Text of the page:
How Dividends on Preferred Stock Affect EPS
Original post by Robert Rimm of Demand Media
Earnings per share (EPS) represent a primary consideration for how much investors are willing to pay for a company's common stock. The EPS figure is also used to determine the price-to-earnings (PE) ratio, which is a widely used valuation tool. A corporation with preferred shares calculates its EPS by subtracting those dividends from net income divided by the average shares outstanding. Higher levels of preferred stock result in increased dividend obligations that reduce EPS, balanced against how well the business puts the money to use from the sale of preferred shares.
A company with quarterly income of $10 million and $500,000 in preferred stock dividends will report net earnings of $9.5 million. With 1 million shares outstanding, earnings per share will be $9.50. Corporations focus on EPS growth to make their common stock more attractive to investors and to give them greater flexibility in hiring, salary and investment decisions.
Companies adept at efficiently using their capital are typically more profitable and trade at a premium to their competition. If company A is built on $1,000,000 in equity and earns $100,00 per year, it is more attractive than Company B with a higher level of preferred stock but earnings of $90,000. An increased amount of preferred shares costs the company more in dividends, which leaves less cash available to be counted toward earnings per share. Investors parse balance sheets in part to determine earnings quality and the efficient use of capital.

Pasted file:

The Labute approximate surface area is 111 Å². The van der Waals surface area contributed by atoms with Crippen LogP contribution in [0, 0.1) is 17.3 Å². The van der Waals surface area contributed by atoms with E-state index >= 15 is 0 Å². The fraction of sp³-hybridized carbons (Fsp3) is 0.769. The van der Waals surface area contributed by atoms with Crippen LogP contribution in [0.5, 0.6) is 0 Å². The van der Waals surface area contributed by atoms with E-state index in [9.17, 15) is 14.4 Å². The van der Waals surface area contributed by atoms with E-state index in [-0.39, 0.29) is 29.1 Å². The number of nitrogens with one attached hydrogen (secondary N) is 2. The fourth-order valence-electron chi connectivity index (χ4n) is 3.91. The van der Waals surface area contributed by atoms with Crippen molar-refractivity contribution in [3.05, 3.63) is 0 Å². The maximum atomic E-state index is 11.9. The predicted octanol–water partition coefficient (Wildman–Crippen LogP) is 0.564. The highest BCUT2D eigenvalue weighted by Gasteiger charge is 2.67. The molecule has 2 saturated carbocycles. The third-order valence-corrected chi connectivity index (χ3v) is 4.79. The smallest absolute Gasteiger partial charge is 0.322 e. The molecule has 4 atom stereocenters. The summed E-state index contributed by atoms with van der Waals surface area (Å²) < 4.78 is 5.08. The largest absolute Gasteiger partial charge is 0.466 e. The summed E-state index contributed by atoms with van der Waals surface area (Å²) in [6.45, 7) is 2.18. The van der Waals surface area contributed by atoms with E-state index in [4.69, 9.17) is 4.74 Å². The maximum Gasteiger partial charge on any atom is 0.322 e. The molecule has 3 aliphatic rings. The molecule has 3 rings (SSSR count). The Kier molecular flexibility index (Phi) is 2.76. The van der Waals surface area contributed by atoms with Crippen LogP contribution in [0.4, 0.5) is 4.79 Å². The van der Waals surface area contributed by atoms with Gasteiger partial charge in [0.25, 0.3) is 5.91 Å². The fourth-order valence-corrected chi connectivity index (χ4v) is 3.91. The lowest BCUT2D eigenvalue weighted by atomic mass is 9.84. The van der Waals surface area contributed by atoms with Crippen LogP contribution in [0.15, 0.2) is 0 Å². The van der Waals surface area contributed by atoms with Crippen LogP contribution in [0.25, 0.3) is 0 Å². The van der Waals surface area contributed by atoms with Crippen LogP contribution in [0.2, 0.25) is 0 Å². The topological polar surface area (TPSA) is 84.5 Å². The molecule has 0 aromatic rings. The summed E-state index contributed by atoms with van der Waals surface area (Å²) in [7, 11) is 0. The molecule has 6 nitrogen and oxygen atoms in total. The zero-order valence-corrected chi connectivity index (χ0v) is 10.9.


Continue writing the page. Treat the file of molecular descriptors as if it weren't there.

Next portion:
Use of Funds
Companies generally have a clear plan for the use of funds gleaned from the sale of preferred stock, with the goal of increasing earnings per share. For example, if that stock sale yields the money to build a new plant, grow production capacity and increase EPS, the company would proceed. This option can be more palatable than borrowing money from a bank or issuing bonds, as preferred stock does not increase the amount of debt on a balance sheet.
Many companies that offer preferred shares to the public include a clause making them convertible into common shares at either the company's or shareholder's discretion. When these shares are converted, they no longer require dividends and that money can then be allocated to EPS on common shares. The downside is that more common shares are outstanding and earnings per share are diluted. Companies balance these considerations when deciding their financing options.
- Principles of Accounting: Earnings per Share, Price Earnings Ratios, Book Value per Share and Dividend Rates
- AccountingScholar.com: Earnings per Share - Measuring the Economic Value of a Stock
- Stock Research Pro; Calculate Earnings per Share Growth Rate; July 2009
About the Author
Based near Philadelphia, Robert Rimm began writing professionally in 1989. He is also an educator, social entrepreneur and managing director of 88keys.com. Author of the book, "The Composer-Pianists," his articles have appeared in "International Piano" and "Fanfare" magazines, Dover Publications and many other sources. Rimm holds a Bachelor of Arts in political science from the University of Pennsylvania.